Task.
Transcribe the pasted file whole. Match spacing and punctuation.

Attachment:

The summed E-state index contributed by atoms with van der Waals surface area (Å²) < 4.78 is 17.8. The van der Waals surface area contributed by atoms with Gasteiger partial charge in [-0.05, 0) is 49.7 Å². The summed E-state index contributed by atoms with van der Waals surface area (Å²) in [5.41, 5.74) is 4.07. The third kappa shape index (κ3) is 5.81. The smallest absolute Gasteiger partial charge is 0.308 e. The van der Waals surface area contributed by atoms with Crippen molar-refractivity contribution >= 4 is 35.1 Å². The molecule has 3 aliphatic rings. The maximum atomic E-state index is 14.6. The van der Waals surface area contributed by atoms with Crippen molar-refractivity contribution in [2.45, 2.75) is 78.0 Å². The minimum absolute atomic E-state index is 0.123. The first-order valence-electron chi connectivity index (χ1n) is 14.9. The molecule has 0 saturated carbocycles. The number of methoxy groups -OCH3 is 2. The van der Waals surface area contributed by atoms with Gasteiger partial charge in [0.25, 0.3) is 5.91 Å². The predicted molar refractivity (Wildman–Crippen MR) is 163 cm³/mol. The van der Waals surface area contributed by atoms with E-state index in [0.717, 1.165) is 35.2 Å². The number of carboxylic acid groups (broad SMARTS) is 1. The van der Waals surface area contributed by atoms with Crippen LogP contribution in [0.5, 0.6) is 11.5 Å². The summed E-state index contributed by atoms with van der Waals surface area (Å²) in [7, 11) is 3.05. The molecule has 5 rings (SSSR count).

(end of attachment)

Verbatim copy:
The summed E-state index contributed by atoms with van der Waals surface area (Å²) < 4.78 is 17.8. The van der Waals surface area contributed by atoms with Gasteiger partial charge in [-0.05, 0) is 49.7 Å². The summed E-state index contributed by atoms with van der Waals surface area (Å²) in [5.41, 5.74) is 4.07. The third kappa shape index (κ3) is 5.81. The smallest absolute Gasteiger partial charge is 0.308 e. The van der Waals surface area contributed by atoms with Crippen molar-refractivity contribution >= 4 is 35.1 Å². The molecule has 3 aliphatic rings. The maximum atomic E-state index is 14.6. The van der Waals surface area contributed by atoms with Crippen molar-refractivity contribution in [2.45, 2.75) is 78.0 Å². The minimum absolute atomic E-state index is 0.123. The first-order valence-electron chi connectivity index (χ1n) is 14.9. The molecule has 0 saturated carbocycles. The number of methoxy groups -OCH3 is 2. The van der Waals surface area contributed by atoms with Gasteiger partial charge in [0.25, 0.3) is 5.91 Å². The predicted molar refractivity (Wildman–Crippen MR) is 163 cm³/mol. The van der Waals surface area contributed by atoms with E-state index in [0.717, 1.165) is 35.2 Å². The number of carboxylic acid groups (broad SMARTS) is 1. The van der Waals surface area contributed by atoms with Crippen LogP contribution in [0.5, 0.6) is 11.5 Å². The summed E-state index contributed by atoms with van der Waals surface area (Å²) in [7, 11) is 3.05. The molecule has 5 rings (SSSR count).